Having been involved with organizing fleet conferences for the last 15 years, I can tell you there are ways to minimize costs. As a perspective attendee, be aware of a few things that add to your overall cost for attending a conference. The most expensive indicator is location. Larger cities such as New York, Chicago, Orlando, New Orleans and others in this category are called “tier 1” cities. The hotel rooms are expensive, dining is costly and other amenities can add to your cost of attending the conference. In some cases, hotel rates may be competitive with smaller cities, but to get those lower rates, the organizers have to guarantee a specific amount of dollars spent on food and beverages which just adds to your registration costs.
Conversely, going to smaller cities, called “tier 2” cities, reduces costs and provides friendlier environments for attendees. It is not as easy to fly into a “tier 2” site, but that’s a small inconvenience considering the total travel dollars you will save. Room rates in most cases are less costly, as are airport shuttles and food. Again, look at your registration fee and what you get for it compared to other conferences.
No matter what source of training you are exploring, although costs are a priority, class content takes center stage. It all comes down to what your agency gets the biggest return on and how you can convince your command to attend a specific event.
Please forgive a bit of self promotion, but it is difficult to set myself aside from my role as Chair of the Police Fleet Expo (PFE). In addition to the August 2010 Police Fleet Expo in St. Louis, consider the May 2010 Police Fleet Expo – West in Long Beach, Calif. When PFE started in 2005, the objective was simple—to bring timely, police fleet information to a wide of group of professionals at the lowest cost possible. With more than 450 conference attendees, we have succeeded. But we have continued to tweak the PFE based on attendee and exhibitor feedback.
The PFE – West in Long Beach culminates three years of planning. Why a regional expo on the West Coast? A large base of fleet professionals is on the West Coast that we just weren’t reaching with the national show in the Midwest. Whether it was cost, logistics or class content, attracting 15 percent of our attendees from the west wasn’t good enough. We anticipate the PFE – West will attract participants from the dozen western states.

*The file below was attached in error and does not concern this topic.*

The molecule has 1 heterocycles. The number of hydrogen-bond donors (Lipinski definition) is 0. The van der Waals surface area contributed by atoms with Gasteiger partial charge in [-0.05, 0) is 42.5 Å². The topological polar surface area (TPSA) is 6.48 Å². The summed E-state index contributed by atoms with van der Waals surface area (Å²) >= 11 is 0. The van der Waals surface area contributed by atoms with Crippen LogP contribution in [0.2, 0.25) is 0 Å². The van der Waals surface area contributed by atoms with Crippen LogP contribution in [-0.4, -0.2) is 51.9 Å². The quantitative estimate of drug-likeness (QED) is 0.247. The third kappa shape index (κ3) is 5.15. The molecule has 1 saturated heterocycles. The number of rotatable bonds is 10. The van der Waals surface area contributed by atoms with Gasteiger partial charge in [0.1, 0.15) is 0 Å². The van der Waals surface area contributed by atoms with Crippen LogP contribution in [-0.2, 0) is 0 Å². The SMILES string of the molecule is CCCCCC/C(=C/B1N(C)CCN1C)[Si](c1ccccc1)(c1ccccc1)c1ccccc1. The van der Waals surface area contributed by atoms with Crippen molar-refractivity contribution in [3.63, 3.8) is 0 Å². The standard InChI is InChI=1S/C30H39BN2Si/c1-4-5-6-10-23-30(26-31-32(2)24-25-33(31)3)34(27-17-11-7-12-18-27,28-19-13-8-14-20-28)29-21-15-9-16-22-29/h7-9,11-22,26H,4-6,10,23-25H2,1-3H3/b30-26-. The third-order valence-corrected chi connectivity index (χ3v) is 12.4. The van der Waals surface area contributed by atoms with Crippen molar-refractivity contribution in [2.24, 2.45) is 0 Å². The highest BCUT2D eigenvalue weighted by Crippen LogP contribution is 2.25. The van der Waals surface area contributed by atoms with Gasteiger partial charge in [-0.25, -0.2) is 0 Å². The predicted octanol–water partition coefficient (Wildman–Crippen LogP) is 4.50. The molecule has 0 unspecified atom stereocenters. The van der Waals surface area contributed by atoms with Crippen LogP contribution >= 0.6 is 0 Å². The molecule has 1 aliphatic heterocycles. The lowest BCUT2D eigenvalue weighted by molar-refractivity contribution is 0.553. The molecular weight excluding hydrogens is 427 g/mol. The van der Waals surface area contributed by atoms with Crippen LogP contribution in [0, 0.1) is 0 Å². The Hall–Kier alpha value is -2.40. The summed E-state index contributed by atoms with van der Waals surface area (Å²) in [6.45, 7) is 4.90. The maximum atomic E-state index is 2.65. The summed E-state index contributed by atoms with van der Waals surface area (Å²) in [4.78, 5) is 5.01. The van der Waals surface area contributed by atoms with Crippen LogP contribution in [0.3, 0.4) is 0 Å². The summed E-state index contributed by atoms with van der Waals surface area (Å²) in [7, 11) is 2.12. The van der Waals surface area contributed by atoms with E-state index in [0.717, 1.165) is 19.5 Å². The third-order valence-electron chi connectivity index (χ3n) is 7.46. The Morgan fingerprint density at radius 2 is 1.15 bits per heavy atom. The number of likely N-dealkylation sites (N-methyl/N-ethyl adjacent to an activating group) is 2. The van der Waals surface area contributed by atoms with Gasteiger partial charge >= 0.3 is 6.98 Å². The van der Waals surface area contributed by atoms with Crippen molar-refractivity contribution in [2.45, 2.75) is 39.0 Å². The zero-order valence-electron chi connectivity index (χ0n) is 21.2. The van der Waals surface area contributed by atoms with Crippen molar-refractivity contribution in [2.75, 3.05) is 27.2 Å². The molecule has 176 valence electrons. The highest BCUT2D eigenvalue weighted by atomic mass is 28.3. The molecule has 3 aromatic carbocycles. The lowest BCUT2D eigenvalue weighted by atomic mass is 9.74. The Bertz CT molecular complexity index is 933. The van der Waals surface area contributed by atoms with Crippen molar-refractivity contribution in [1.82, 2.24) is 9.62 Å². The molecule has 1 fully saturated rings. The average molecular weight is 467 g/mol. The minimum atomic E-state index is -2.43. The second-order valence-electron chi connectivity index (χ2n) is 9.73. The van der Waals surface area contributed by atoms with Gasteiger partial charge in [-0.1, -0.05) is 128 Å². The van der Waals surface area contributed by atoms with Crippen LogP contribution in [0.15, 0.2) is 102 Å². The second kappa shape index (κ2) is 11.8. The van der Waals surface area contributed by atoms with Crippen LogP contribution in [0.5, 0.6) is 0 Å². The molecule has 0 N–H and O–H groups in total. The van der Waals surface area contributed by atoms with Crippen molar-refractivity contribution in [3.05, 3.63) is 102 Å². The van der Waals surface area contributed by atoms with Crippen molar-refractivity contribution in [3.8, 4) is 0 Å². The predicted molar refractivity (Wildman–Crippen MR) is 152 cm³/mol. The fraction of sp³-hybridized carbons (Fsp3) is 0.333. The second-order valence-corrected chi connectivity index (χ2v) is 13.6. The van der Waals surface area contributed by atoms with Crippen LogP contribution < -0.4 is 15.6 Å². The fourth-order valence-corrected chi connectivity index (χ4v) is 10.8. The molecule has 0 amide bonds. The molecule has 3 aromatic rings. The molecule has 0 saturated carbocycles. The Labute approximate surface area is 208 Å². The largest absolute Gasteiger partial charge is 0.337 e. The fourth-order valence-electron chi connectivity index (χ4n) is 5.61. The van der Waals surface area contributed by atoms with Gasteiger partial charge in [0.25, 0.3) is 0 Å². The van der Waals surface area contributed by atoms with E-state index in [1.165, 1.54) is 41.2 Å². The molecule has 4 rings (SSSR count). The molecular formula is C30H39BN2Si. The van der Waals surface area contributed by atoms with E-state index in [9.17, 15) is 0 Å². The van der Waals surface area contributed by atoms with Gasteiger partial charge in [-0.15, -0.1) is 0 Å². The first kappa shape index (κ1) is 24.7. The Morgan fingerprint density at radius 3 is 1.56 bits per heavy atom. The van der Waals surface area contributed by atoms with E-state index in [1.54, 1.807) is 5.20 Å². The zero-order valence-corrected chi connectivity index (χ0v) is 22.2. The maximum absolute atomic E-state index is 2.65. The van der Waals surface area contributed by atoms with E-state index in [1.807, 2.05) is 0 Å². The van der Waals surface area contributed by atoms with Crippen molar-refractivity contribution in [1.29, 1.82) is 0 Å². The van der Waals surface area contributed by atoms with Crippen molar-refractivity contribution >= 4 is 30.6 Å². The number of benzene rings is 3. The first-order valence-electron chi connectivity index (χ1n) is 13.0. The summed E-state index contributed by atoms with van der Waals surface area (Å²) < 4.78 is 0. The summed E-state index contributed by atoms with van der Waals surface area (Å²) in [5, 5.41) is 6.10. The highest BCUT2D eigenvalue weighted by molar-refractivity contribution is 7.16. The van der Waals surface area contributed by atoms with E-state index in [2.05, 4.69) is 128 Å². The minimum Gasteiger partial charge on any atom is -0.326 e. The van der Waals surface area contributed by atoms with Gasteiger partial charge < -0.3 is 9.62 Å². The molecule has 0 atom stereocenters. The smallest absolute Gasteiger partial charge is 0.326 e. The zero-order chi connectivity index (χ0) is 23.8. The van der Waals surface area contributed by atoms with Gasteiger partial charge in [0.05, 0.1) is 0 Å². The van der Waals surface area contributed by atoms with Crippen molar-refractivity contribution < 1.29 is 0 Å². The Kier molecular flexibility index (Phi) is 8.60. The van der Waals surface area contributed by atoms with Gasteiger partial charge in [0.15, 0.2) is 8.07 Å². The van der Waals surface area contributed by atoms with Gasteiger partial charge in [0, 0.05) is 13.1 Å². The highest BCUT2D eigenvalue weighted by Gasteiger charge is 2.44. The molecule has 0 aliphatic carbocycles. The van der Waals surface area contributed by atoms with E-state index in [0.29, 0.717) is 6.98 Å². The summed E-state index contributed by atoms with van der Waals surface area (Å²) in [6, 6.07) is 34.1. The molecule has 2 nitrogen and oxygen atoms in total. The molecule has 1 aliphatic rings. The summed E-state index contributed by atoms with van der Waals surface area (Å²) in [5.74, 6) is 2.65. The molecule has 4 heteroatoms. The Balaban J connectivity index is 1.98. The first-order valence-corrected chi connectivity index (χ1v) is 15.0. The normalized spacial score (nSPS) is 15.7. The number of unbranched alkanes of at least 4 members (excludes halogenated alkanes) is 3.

The PFE – West’s registration fee is just $99. The hotels are at the government rate, and the expo itself is a no-frills approach to providing more than 15 hours of educational sessions and more than 8 hours on the 56,000 square foot exhibit hall. The Expo provides three days of focused activities during the work week, allowing attendees to be home for the weekend. If you want to attend for only one day, the cost is $35. There is no charge if you only want to walk the exhibit hall and are a government employee.
Classes will be presented by Ford, General Motors and Chrysler with insight to their new police vehicles. Other classes will address hybrid and electric vehicles; #1 Government Green Fleet; Fleet Management; Fleet Software; Energy Independence; Environmental Programs & Grants; Police Tire Test Results and Building Specialty Vehicles. Time is set aside for agencies of like sizes to network and share ideas on an informal basis.
The bottom line is, use your scarce training dollars wisely. No single “right” solution exists for everyone. Instead, many training options are available to provide information to facilitate your responsibilities. Limited training dollars may be an issue, but remember, those dollars can ultimately save your agency money! Dennis Tucker is the fleet manager for the Illinois State Police and can be reached at DTucker@hendonpub.com.